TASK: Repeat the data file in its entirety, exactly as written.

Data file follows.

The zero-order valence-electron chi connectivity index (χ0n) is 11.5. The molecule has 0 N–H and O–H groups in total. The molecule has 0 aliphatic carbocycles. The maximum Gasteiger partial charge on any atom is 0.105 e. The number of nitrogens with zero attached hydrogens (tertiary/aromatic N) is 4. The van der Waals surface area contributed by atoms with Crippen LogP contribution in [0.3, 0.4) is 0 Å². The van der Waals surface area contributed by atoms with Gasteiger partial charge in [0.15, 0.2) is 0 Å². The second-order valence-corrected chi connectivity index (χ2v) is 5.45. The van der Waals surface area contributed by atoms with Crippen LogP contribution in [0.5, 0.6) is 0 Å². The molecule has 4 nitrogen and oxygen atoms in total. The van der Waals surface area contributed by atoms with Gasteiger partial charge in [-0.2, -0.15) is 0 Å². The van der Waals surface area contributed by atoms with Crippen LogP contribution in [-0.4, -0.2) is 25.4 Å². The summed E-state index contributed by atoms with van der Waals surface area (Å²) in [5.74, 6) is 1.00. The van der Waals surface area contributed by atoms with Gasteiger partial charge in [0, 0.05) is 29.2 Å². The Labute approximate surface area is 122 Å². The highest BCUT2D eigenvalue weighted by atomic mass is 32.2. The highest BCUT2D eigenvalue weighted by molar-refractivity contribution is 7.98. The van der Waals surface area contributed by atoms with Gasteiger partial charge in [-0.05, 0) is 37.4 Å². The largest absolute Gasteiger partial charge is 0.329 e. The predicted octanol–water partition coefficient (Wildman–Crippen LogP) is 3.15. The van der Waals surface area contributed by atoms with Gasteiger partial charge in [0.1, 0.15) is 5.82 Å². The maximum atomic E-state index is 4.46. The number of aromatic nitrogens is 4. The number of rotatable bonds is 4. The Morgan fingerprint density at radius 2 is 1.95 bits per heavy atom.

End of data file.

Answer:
The zero-order valence-electron chi connectivity index (χ0n) is 11.5. The molecule has 0 N–H and O–H groups in total. The molecule has 0 aliphatic carbocycles. The maximum Gasteiger partial charge on any atom is 0.105 e. The number of nitrogens with zero attached hydrogens (tertiary/aromatic N) is 4. The van der Waals surface area contributed by atoms with Crippen LogP contribution in [0.3, 0.4) is 0 Å². The van der Waals surface area contributed by atoms with Gasteiger partial charge in [0.15, 0.2) is 0 Å². The second-order valence-corrected chi connectivity index (χ2v) is 5.45. The van der Waals surface area contributed by atoms with Crippen LogP contribution in [0.5, 0.6) is 0 Å². The molecule has 4 nitrogen and oxygen atoms in total. The van der Waals surface area contributed by atoms with Gasteiger partial charge in [-0.2, -0.15) is 0 Å². The van der Waals surface area contributed by atoms with Crippen LogP contribution in [-0.4, -0.2) is 25.4 Å². The summed E-state index contributed by atoms with van der Waals surface area (Å²) in [5.74, 6) is 1.00. The van der Waals surface area contributed by atoms with Gasteiger partial charge in [0, 0.05) is 29.2 Å². The Labute approximate surface area is 122 Å². The highest BCUT2D eigenvalue weighted by atomic mass is 32.2. The highest BCUT2D eigenvalue weighted by molar-refractivity contribution is 7.98. The van der Waals surface area contributed by atoms with Gasteiger partial charge in [-0.05, 0) is 37.4 Å². The largest absolute Gasteiger partial charge is 0.329 e. The predicted octanol–water partition coefficient (Wildman–Crippen LogP) is 3.15. The van der Waals surface area contributed by atoms with Gasteiger partial charge in [0.1, 0.15) is 5.82 Å². The maximum atomic E-state index is 4.46. The number of aromatic nitrogens is 4. The number of rotatable bonds is 4. The Morgan fingerprint density at radius 2 is 1.95 bits per heavy atom.